Malta police chief resigns over slain journalist case
January 17, 2020
Malta's police chief has resigned following criticism of his handling of the 2017 murder of journalist Daphne Caruana Galizia. New Prime Minister Robert Abela has vowed to improve the rule of law in Malta.
Malta's police chief resigned on Friday following ongoing criticism of his handling of the 2017 murder of Daphne Caruana Galizia, a journalist who investigated corruption.
The country's new prime minister, Robert Abela, announced Lawrence Cutajar's resignation on Friday, four days after taking office with a pledge to improve the rule of law on the island nation.
"In his resignation letter, Mr Cutajar wrote that the appointment of a new prime minister demanded change so that necessary reforms to the [police] force could start taking place," Abela said in a press conference.
Caruana Galizia's son Paul tweeted that he had called for the resignation two years ago.
"How they mocked us when, a day after my mother was assassinated, we called for the resignations of the prime minister, police commissioner, and attorney general, and the investigation of Keith Schembri," he wrote.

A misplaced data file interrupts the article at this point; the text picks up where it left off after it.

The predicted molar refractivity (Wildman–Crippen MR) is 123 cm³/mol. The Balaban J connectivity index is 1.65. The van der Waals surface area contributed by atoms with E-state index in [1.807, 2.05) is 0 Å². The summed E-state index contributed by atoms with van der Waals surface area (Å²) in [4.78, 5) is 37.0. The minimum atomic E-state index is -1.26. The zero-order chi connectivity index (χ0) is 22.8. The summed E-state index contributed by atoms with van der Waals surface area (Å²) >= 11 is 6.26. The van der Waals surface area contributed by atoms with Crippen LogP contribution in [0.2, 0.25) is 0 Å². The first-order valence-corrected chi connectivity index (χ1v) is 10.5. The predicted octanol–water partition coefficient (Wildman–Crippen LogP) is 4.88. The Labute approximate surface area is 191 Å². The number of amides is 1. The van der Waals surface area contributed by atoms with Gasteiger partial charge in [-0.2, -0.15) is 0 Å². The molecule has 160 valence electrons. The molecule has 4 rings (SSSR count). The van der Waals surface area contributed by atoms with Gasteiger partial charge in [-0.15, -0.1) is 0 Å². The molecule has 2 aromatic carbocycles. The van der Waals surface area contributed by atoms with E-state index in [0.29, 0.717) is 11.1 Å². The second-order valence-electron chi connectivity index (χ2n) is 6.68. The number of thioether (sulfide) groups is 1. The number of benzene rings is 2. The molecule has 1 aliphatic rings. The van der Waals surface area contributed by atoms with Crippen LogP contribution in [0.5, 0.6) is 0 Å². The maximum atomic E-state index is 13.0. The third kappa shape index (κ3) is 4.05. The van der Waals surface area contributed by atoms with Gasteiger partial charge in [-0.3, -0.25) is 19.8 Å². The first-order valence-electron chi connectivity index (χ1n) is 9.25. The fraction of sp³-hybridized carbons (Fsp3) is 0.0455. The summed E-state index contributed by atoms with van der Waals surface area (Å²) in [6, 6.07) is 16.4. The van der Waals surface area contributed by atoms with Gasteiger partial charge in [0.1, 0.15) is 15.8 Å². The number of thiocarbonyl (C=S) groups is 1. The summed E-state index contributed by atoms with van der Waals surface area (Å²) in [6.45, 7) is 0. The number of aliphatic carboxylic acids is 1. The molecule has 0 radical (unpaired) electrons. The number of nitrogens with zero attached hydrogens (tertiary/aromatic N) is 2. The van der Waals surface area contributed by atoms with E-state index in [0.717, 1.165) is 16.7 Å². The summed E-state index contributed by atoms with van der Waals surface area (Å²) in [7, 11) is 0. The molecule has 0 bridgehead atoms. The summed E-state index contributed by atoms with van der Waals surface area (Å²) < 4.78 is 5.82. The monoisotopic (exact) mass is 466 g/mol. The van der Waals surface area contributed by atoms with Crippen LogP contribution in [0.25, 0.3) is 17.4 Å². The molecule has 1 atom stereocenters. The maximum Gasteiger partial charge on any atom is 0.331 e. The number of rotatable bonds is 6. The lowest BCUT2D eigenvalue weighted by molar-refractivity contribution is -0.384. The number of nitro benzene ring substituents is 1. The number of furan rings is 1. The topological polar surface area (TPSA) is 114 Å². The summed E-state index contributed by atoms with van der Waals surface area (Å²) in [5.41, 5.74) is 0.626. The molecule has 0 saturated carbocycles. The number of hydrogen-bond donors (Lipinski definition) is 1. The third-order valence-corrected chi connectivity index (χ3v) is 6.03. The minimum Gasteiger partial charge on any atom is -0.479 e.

"Watch them fall," he added.
Activist group Occupy Justice said the resignation was "long overdue."
With a Cabinet reshuffle earlier this week, he hoped to give Malta's ruling Labour party a new lease of life. However, the attorney general, Peter Grech, has remained in his role despite widespread calls for his resignation.
What does Cutajar's resignation mean?
Ex-police chief Cutajar received criticism from international bodies for his reluctance to investigate allegations of financial crime relating to the top aide of former Prime Minister Muscat.
In January 2018, a delegation of EU lawmakers noted a "lack of police action, despite the very serious evidence of maladministration involving even members of the Maltese government."
Caruana Galizia's sons, along with a number of activist groups, have long fought for justice for their mother, accusing senior government figures of being complicit in her murder or failing to hold up the rule of law.
Caruana Galizia, who was killed in a car bomb attack, fought to expose and denounce corruption linked to Malta's elite.
Daphne Caruana Galizia’s sister spoke to DW shortly after Yorgen Fenech appeared in a Valetta court.